Management Of Diabetic Ketoacidosis

Management Of Diabetic Ketoacidosis

Diabetic ketoacidosis is an emergency medical condition that can be life-threatening if not treated properly. The incidence of this condition may be increasing, and a 1 to 2 percent mortality rate has stubbornly persisted since the 1970s. Diabetic ketoacidosis occurs most often in patients with type 1 diabetes (formerly called insulin-dependent diabetes mellitus); however, its occurrence in patients with type 2 diabetes (formerly called non–insulin-dependent diabetes mellitus), particularly obese black patients, is not as rare as was once thought. The management of patients with diabetic ketoacidosis includes obtaining a thorough but rapid history and performing a physical examination in an attempt to identify possible precipitating factors. The major treatment of this condition is initial rehydration (using isotonic saline) with subsequent potassium replacement and low-dose insulin therapy. The use of bicarbonate is not recommended in most patients. Cerebral edema, one of the most dire complications of diabetic ketoacidosis, occurs more commonly in children and adolescents than in adults. Continuous follow-up of patients using treatment algorithms and flow sheets can help to minimize adverse outcomes. Preventive measures include patient education and instructions for the patient to contact the physician early during an illness. Diabetic ketoacidosis is a triad of hyperglycemia, ketonemia and acidemia, each of which may be caused by other conditions (Figure 1).1 Although diabetic ketoacidosis most often occurs in patients with type 1 diabetes (formerly called insulin-dependent diabetes mellitus), more recent studies suggest that it can sometimes be the presenting condition in obese black patients with newly diagnosed type 2 diabetes (formerly called non–insulin-depe Continue reading >>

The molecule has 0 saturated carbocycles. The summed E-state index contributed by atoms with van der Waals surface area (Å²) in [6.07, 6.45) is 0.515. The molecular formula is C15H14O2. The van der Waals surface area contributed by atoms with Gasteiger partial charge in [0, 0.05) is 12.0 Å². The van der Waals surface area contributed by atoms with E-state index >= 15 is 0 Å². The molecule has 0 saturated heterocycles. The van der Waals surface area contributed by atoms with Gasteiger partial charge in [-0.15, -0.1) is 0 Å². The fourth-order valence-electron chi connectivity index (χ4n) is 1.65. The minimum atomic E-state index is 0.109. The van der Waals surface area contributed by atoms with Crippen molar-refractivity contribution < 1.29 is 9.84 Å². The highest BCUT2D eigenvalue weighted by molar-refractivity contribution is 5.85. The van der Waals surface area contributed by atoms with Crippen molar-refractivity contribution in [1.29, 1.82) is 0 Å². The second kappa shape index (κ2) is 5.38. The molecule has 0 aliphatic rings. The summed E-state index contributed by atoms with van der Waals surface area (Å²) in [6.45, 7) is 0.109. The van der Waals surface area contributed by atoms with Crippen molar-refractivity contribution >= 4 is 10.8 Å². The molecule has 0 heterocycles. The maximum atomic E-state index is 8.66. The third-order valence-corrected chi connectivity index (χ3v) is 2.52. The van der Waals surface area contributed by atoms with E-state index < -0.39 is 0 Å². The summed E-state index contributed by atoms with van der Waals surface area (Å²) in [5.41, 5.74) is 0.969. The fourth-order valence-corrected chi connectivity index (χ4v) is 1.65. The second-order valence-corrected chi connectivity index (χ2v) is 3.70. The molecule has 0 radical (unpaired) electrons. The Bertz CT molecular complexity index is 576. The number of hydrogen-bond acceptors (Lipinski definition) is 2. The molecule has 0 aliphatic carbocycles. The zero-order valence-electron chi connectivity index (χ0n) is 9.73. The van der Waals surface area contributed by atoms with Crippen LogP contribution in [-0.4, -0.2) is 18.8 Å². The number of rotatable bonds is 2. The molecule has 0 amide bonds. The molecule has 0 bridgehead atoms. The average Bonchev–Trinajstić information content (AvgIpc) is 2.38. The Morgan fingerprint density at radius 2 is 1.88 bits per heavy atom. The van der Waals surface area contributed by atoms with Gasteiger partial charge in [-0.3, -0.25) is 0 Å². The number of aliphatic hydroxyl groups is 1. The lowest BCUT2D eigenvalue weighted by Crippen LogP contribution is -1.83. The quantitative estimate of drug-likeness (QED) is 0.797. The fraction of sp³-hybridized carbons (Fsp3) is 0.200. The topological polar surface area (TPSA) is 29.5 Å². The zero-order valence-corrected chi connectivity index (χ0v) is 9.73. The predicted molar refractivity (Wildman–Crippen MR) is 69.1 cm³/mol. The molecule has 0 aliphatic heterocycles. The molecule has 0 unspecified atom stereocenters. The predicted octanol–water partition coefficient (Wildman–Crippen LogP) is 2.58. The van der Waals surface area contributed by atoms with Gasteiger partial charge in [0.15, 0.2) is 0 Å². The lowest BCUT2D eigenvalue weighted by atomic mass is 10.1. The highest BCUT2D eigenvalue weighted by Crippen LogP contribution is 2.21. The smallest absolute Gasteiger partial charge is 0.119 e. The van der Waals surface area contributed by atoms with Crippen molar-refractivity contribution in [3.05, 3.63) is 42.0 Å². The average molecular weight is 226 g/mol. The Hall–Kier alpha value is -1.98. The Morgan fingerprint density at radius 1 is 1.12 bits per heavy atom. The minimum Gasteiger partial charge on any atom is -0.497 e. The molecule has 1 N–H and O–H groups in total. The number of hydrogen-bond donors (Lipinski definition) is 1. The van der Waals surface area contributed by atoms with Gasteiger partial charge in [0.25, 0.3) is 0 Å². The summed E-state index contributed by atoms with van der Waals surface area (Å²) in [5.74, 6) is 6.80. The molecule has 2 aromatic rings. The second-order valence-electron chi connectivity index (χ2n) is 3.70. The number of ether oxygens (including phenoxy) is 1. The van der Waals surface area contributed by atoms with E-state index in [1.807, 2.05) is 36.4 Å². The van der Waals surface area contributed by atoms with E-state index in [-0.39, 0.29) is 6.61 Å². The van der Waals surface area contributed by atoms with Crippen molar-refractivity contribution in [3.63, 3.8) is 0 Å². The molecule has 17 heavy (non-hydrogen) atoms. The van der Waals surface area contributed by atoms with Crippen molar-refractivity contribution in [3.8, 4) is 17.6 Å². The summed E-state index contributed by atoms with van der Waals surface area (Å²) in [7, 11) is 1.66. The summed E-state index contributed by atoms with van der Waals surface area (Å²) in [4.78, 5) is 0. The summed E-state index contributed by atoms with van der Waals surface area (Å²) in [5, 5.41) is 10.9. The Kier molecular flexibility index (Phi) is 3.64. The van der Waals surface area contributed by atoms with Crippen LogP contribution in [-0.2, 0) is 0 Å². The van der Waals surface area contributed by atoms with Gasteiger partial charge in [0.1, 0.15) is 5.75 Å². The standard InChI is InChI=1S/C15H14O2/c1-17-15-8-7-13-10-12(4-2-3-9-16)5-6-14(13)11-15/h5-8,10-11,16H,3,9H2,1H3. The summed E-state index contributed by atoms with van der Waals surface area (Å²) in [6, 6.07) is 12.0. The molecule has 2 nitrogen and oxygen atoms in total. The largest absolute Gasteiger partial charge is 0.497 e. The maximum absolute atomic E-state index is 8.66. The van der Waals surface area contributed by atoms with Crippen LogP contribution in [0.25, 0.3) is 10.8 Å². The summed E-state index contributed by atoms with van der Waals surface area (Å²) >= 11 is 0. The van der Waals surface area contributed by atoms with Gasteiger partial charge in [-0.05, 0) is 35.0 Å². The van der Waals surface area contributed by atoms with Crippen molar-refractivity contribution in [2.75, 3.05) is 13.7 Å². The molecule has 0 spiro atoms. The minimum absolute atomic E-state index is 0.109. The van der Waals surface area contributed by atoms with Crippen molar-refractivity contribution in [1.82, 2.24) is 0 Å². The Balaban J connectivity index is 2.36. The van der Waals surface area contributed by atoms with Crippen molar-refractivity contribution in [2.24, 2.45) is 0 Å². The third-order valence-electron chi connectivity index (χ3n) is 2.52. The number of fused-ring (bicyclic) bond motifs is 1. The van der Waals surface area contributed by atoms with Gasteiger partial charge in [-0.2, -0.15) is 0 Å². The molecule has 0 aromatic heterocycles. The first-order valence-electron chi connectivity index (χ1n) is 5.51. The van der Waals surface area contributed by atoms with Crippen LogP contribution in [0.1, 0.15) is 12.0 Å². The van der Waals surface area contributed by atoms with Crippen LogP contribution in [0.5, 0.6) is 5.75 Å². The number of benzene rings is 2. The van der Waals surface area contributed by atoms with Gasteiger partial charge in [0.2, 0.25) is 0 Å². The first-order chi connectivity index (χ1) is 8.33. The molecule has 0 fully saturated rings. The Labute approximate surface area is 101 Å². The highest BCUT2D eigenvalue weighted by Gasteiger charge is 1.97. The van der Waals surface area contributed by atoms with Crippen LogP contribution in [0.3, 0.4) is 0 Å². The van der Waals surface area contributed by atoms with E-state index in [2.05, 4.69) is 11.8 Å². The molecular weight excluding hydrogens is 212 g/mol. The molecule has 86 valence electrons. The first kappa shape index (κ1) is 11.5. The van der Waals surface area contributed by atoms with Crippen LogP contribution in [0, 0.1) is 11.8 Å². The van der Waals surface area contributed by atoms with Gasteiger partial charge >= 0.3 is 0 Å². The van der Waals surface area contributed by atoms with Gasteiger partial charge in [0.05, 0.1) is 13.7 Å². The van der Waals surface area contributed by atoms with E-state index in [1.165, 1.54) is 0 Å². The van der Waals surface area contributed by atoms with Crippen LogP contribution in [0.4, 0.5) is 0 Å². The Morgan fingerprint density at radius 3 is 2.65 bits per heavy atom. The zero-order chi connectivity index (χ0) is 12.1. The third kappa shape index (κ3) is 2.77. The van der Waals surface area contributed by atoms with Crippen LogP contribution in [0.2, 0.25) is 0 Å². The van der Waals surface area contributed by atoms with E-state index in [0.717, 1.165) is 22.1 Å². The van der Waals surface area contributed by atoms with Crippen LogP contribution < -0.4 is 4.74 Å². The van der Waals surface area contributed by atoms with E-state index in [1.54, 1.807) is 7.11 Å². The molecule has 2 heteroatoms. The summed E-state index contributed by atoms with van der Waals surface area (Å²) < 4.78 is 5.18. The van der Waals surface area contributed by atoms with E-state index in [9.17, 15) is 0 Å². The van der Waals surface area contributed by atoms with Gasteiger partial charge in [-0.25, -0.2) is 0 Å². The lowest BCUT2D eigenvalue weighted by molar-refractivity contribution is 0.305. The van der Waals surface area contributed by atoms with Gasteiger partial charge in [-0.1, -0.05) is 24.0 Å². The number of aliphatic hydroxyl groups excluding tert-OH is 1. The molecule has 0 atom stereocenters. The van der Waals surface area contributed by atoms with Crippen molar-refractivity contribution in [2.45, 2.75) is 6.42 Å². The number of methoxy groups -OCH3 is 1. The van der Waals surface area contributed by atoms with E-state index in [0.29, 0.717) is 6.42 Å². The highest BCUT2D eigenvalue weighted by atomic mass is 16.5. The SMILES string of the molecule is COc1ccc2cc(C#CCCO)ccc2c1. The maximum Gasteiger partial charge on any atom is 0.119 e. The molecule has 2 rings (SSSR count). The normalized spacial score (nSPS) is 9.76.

Hyperkalemia In A Young Woman With Type 1 Diabetes Mellitus

Hyperkalemia In A Young Woman With Type 1 Diabetes Mellitus

A 32-year-old woman with multiple medical problems was brought to the emergency department with lethargy and weakness. The family noted progressive confusion and fatigue over 2 days, coupled with extreme weakness. The patient and family denied all other complaints as well as any traumatic or toxicologic events. The medical history included juvenile-onset diabetes mellitus, hypertension, renal insufficiency, and diabetic retinopathy with visual impairment; the patient used insulin and lisinopril as well as several other unknown medications. On examination, she was confused and lethargic but was aroused by stimuli and spoke coherently. Vital signs were: blood pressure, 188/106 mmHg; pulse, approximately 70 beats/min; respiratory rate, 24 breaths/min; temperature, 36.1°C (97°F); and oxygen saturation, 94% on room air; the ECG monitor demonstrated the rhythm strip in Figure 1. A bedside glucose test was 256 mg/dL. The remainder of the examination was unremarkable. Results of a 12-lead ECG are seen in Figure 2. Based upon the ECG findings noted in Figures 1 and 2, which of the following best describe the patient’s risk of an adverse event and the most appropriate management: A. Low risk; atropine IV and glucagon IV B. Intermediate risk; transcutaneous pacing and IV epinephrine infusion C. High risk; synchronized electrical cardioversion with amiodarone IV D. Extremely high risk; calcium IV, sodium bicarbonate IV, and dextrose/insulin IV Correct Answer: D. Extremely high risk; calcium IV, sodium bicarbonate IV, and dextrose/insulin IV Discussion Hyperkalemia presents across a spectrum of severity, ranging from asymptomatic discovery to cardiorespiratory arrest. Of the various electrolyte disorders, it is perhaps the most serious with the potential for severe adverse outco Continue reading >>